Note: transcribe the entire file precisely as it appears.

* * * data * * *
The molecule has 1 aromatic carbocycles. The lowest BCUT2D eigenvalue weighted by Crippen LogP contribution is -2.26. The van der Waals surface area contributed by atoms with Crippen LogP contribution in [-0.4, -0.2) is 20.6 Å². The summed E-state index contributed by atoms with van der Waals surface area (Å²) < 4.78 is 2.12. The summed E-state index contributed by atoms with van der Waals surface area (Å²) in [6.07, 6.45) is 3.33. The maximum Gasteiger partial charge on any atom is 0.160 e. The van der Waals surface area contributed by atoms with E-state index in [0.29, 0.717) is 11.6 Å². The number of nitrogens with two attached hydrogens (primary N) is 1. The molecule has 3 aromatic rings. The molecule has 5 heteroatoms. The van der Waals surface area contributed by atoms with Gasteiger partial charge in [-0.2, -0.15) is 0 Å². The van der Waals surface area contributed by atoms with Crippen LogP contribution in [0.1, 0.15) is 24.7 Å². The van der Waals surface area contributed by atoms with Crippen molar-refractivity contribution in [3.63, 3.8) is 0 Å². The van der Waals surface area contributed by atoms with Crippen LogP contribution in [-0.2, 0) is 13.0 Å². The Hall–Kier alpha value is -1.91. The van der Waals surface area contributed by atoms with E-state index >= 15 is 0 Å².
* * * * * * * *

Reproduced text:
The molecule has 1 aromatic carbocycles. The lowest BCUT2D eigenvalue weighted by Crippen LogP contribution is -2.26. The van der Waals surface area contributed by atoms with Crippen LogP contribution in [-0.4, -0.2) is 20.6 Å². The summed E-state index contributed by atoms with van der Waals surface area (Å²) < 4.78 is 2.12. The summed E-state index contributed by atoms with van der Waals surface area (Å²) in [6.07, 6.45) is 3.33. The maximum Gasteiger partial charge on any atom is 0.160 e. The van der Waals surface area contributed by atoms with E-state index in [0.29, 0.717) is 11.6 Å². The number of nitrogens with two attached hydrogens (primary N) is 1. The molecule has 3 aromatic rings. The molecule has 5 heteroatoms. The van der Waals surface area contributed by atoms with Gasteiger partial charge in [-0.2, -0.15) is 0 Å². The van der Waals surface area contributed by atoms with Crippen LogP contribution in [0.1, 0.15) is 24.7 Å². The van der Waals surface area contributed by atoms with Crippen molar-refractivity contribution in [3.63, 3.8) is 0 Å². The van der Waals surface area contributed by atoms with Crippen LogP contribution in [-0.2, 0) is 13.0 Å². The Hall–Kier alpha value is -1.91. The van der Waals surface area contributed by atoms with E-state index >= 15 is 0 Å².